A fabulous production of “Jekyll and Hyde – the Musical” is playing at Music Theatre of Connecticut this month. It stars Andrew Foote as Henry Jekyll, the courageous doctor who tried to understand the mental collapse of his father, and when he could not get support from his hospital for an experimental drug test wound up testing it on himself. The drug he developed turned him into a man with two personalities: the good and upstanding Henry Jekyll, and the lascivious wolf-like Edward Hyde, who, besides being free spirited, committed several murders before killing himself (themselves) while trying to integrate the personalities.
Sub-personalities are common. Most of us have them and can remember planning to fly a plane or design a beautiful playhouse or hug an invisible companion person or animal while we drift into sleep. Integrating them is a part of mental health that sometimes works well in therapy, or sometimes just happens by attrition. When Steve Cuden and Frank Wildhorne conceived this Musical journey, with lyrics by Leslie Bricusse, they began it with a motivating scene in which Jekyll sees his father’s deterioration, followed by a frustrating attempt to have the Directors of a London Hospital acknowledge his work and desire to achieve a significant goal. The implication that grief and loyalty to his father, and anger over being rebuffed by the hospital directors were the events that caused Henry Jekyll to release a rebel personality in the form of Edward Hyde.
In the score, Jekyll is engaged to marry Emma Carew (Carissa Massaro), who is very much in love with him, despite some hesitation by her father, Sir Danvers Carew (Donald E. Birely), about his temperament. On a night when friends take him for a bachelor party at a famous brothel, Jekyll cannot take his eyes away from Lucy (Elissa DeMaria), who fascinates him. She becomes a regular customer of Edward Hyde, and a symbol of the tension within Jekyll/Hyde seeking physical pleasure with Lucy versus spiritual love with Emma.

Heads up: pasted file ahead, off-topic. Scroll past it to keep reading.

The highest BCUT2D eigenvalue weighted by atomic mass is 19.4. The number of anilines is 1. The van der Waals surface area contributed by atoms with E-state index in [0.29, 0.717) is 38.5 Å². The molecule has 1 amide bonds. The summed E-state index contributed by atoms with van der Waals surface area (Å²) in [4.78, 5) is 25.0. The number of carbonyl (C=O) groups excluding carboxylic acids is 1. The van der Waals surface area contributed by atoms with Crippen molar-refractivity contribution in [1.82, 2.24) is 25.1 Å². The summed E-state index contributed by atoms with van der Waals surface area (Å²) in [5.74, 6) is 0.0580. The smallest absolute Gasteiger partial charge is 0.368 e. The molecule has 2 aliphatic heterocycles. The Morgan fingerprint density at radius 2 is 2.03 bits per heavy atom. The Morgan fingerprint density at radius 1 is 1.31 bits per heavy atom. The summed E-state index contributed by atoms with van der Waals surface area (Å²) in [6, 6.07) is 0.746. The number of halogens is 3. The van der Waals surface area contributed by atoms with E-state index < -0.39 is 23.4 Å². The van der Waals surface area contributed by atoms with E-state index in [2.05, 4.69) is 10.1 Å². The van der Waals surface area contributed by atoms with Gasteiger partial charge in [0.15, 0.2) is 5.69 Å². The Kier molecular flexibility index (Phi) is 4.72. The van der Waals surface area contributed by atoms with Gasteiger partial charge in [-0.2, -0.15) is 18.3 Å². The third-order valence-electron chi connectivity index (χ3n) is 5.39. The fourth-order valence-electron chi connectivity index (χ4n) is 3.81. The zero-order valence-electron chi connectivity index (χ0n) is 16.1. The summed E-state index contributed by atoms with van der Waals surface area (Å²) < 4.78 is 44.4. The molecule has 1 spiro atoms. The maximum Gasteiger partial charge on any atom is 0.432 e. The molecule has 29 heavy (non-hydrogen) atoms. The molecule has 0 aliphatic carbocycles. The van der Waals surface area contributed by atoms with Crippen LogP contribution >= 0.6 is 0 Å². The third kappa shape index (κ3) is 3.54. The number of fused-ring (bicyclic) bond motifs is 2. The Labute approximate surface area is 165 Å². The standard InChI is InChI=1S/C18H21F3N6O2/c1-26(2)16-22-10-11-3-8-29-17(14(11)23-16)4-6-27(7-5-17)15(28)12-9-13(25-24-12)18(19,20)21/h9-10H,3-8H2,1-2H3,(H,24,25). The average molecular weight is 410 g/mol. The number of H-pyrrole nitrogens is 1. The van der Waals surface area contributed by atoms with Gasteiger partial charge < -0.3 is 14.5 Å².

Another regular patron of the brothel is the Bishop of Basingstoke (a distinguished Lou Ursone), who is also one of the directors who turned down Jekyll’s request for a drug test. He is the first of the several persons killed by Edward Hyde. The lyrics point to hypocrisy and resentment, and that theme is repeated as another hospital director is killed, then still another.
When Jekyll confides to a friend how serious is his need to continue the drug formula he also begs him to deliver a letter to Lucy telling her to get out of London at all costs. He delivers it. But before she can go, Hyde visits and kills her too. Finally, Jekyll seems free to marry Emma, and in the middle of the wedding he experiences Hyde coming out. The scene is magnificently acted by Andrew Foote, who with the help of a simple change in how a display of long hair is clamped back or not, and the help of superb lighting effects, manages the changes from Jekyll to Hyde and back, dropping a few more bodies but not killing Emma, who cradles his own dying body with love and forgiveness.
It was bizarre to watch these transformations in the same week that the nation was glued to television screens asking whether a young Brett Kavanaugh was a split personality: boy scout and choir boy on the one hand, and beery bad actor on the other. Hyde’s visits to Lucy in the brothel – the bad side acting out – were reminiscent of the memories of an accuser that was harmed by the boys from Georgetown Prep.
All the amenities contributed to the excitement. The musicians under David Wolfson’ conducting), the flexible set and careful lighting design (Michael Blagys and Kelly Burr Nelsen), the period costumes (Dianne Vanderkroef), amazing sound design (Will Atkin), the fight choreography (Dan O’Driscoll), and the bold direction (Kevin Connors) gave a wonderful patina to the show. Do yourself a favor and get tickets ASAP.
Information and tickets at www.musictheatreofct.org or 203-454-3883.
Tom Nissley for the Ridgelea Reports on Theatre October 7